From New Brunswick’s 8th Hussars to California’s Corlett’s “Long Knives,” 1941–44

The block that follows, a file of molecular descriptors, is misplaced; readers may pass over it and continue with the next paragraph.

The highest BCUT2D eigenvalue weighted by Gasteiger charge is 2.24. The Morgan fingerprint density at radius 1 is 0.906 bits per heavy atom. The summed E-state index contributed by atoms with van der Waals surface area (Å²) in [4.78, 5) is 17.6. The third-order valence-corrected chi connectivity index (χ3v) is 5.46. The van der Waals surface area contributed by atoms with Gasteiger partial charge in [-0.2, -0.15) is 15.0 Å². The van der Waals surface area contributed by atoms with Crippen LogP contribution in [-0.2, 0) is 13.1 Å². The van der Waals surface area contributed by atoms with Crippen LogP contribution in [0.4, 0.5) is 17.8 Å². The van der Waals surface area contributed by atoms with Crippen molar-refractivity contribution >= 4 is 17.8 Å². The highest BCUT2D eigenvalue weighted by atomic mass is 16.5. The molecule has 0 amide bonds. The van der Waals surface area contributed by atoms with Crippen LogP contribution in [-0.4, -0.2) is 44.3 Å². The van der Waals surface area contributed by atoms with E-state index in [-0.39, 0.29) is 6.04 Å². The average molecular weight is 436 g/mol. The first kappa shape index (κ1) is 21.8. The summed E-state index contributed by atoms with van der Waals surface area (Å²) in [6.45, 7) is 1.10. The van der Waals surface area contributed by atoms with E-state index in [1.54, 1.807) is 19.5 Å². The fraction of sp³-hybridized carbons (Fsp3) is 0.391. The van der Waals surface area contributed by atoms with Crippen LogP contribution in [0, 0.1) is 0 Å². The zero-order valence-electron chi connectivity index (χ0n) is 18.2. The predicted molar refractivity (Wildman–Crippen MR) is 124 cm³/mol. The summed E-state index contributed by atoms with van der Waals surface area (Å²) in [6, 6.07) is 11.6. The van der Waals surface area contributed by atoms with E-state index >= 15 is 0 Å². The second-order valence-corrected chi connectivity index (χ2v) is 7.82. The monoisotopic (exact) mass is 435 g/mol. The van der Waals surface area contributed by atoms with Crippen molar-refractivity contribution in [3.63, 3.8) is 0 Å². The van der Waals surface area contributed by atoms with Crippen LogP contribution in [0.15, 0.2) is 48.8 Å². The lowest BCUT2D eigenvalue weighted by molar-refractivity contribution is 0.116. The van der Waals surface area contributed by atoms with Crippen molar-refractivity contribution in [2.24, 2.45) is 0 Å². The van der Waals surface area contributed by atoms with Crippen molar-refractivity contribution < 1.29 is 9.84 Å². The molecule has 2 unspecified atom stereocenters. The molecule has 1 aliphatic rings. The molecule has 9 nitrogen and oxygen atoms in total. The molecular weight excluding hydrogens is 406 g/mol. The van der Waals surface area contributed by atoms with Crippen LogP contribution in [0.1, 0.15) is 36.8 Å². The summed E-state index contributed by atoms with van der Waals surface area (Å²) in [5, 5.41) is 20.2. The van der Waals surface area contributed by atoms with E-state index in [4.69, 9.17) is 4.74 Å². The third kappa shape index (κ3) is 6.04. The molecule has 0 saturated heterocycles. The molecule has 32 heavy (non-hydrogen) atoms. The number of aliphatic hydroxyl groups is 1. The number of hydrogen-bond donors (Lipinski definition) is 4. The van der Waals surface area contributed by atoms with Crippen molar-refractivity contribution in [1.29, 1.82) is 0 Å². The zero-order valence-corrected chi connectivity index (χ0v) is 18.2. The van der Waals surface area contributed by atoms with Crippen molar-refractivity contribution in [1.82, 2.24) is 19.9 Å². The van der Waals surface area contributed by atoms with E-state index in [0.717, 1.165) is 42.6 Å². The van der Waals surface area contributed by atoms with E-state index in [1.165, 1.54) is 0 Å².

Lt. Col. J. Laurence (Laurie) Black (1900-1992) graduated from RMC in 1921 and began his career as a reserve officer with the 8th Hussars (NB). He went active and overseas as second-in-command of the regiment in 1941. As a result of a family tragedy, he took what he thought was a temporary transfer back to Canada in 1942. These diaries and letters document his experiences battling military bureaucracy while serving the Canadian armed forces variously as training officer, intelligence officer, liaison with US forces, and even as adviser for wartime propaganda movies. His on-site analyses of Operation Greenlight (Kiska), the US management of the Attu invasion, and Canada’s western coastal defences, are insightful. His comments on the behaviour and training of Canadian and US troops, British attitudes, Japanese forces, conscription in Canada, and other issues, provide a glimpse into the war effort from a rarely seen perspective.